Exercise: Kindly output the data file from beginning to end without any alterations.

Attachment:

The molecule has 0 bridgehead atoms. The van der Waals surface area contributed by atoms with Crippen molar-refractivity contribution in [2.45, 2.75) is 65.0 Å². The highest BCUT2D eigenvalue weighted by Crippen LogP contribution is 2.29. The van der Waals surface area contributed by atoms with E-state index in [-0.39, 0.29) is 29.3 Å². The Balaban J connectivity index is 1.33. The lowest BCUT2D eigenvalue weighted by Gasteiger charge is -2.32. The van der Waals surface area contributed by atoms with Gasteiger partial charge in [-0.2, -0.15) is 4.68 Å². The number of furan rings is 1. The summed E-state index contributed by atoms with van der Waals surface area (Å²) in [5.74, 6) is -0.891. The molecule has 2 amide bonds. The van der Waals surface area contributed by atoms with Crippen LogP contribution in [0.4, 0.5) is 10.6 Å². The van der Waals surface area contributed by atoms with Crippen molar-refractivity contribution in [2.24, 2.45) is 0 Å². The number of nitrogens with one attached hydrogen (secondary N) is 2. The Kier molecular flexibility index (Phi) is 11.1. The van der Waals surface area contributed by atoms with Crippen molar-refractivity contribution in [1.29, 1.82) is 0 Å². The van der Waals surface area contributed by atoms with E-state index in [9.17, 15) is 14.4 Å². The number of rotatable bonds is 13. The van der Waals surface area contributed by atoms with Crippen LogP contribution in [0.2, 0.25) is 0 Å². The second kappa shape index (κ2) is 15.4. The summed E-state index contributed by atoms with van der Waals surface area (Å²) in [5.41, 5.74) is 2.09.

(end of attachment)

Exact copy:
The molecule has 0 bridgehead atoms. The van der Waals surface area contributed by atoms with Crippen molar-refractivity contribution in [2.45, 2.75) is 65.0 Å². The highest BCUT2D eigenvalue weighted by Crippen LogP contribution is 2.29. The van der Waals surface area contributed by atoms with E-state index in [-0.39, 0.29) is 29.3 Å². The Balaban J connectivity index is 1.33. The lowest BCUT2D eigenvalue weighted by Gasteiger charge is -2.32. The van der Waals surface area contributed by atoms with Gasteiger partial charge in [-0.2, -0.15) is 4.68 Å². The number of furan rings is 1. The summed E-state index contributed by atoms with van der Waals surface area (Å²) in [5.74, 6) is -0.891. The molecule has 2 amide bonds. The van der Waals surface area contributed by atoms with Crippen LogP contribution in [0.4, 0.5) is 10.6 Å². The van der Waals surface area contributed by atoms with Crippen molar-refractivity contribution in [2.24, 2.45) is 0 Å². The number of nitrogens with one attached hydrogen (secondary N) is 2. The Kier molecular flexibility index (Phi) is 11.1. The van der Waals surface area contributed by atoms with Crippen molar-refractivity contribution in [1.29, 1.82) is 0 Å². The van der Waals surface area contributed by atoms with E-state index in [9.17, 15) is 14.4 Å². The number of rotatable bonds is 13. The van der Waals surface area contributed by atoms with Crippen LogP contribution in [0.2, 0.25) is 0 Å². The second kappa shape index (κ2) is 15.4. The summed E-state index contributed by atoms with van der Waals surface area (Å²) in [5.41, 5.74) is 2.09.